Days have passed. A hiker was the first to enjoy a moment of rest. And then a mother with children who crowded the bench with glee for their short steps had ascended the hill to the point of exhaustion. Weeks went into months when to a backpacker’s delight, on this wilderness table he set his lunch and stove for making tea. And once in a great while a squirrel would lie on its sun-heated plank, or dismantle a pine cone for it too wanted lunch. Winter has come and the bench still has its view. The workshop too rests in quietness with sawdust on the floor and a shiny chisel lies, left on purpose by the man whose back was too sore. The next time you sit on a bench by this longest of America’s trails, enjoy the view and remember its builder who was like a big brother. {A memorial tribute to our friend of the Trail and builder of 19 benches, Bob Rudd, who died on December 17, 2016, at the age of 83. Written by Arlen C. Matson, Grand Traverse Hiking Club, Traverse City, Michigan.}

July-September 2018


north star


North Country Trail Association


Grand Rapids, MI Permit 340

229 East Main Street Lowell, Michigan 49331

Lorana Jinkerson

Kids clambering over Ohio rocks on a family hike during this spring's Celebration in Hocking Hills.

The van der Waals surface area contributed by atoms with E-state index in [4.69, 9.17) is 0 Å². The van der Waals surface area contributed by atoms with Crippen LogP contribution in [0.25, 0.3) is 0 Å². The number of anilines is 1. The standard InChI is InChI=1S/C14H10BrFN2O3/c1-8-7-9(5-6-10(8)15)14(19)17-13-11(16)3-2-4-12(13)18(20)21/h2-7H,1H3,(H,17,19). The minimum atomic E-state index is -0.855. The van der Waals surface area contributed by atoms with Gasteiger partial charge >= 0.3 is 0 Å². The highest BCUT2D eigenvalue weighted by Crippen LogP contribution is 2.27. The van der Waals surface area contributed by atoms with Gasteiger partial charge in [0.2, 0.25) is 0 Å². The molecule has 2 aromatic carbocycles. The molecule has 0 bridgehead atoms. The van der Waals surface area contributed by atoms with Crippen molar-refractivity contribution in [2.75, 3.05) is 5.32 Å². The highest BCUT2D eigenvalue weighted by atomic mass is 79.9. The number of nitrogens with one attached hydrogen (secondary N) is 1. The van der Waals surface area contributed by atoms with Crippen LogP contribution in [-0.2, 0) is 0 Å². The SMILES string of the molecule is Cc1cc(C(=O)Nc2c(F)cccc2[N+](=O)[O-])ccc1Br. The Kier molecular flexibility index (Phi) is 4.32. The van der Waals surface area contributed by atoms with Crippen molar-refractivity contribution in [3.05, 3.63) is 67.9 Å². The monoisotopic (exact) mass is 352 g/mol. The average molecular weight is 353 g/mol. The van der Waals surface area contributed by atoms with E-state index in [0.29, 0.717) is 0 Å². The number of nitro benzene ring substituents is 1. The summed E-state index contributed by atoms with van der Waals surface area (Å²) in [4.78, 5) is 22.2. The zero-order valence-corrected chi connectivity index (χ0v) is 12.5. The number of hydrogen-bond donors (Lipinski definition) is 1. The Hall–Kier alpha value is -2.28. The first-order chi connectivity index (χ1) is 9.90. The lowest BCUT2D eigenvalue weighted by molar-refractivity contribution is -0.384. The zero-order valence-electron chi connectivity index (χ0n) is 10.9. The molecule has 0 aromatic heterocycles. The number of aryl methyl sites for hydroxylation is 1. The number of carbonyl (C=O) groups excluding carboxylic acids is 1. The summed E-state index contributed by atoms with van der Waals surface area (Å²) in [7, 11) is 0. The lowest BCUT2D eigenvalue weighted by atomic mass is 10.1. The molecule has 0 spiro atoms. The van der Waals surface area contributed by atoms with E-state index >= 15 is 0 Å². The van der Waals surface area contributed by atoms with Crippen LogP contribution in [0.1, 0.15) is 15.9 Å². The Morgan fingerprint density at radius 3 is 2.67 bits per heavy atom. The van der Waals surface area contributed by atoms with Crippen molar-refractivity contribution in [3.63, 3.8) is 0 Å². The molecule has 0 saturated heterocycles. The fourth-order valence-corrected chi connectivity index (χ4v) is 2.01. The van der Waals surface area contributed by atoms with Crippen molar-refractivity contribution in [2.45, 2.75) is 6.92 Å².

Come Visit Us! The Lowell office is open to the public Monday-Friday 9:00 a.m. to 4:30 p.m. 229 East Main Street, Lowell, MI 49331 (866) HikeNCT • (616) 897-5987 • Fax (616) 897-6605 The North Country Trail Association develops, maintains, protects and promotes the North Country National Scenic Trail as the premier hiking path across the northern tier of the United States through a trailwide coalition of volunteers and partners. Our vision for the North Country National Scenic Trail is that of the premier footpath of national significance, offering a superb experience for hikers and backpackers in a permanently protected corridor, traversing and interpreting the richly diverse environmental, cultural, and historic features of the northern United States.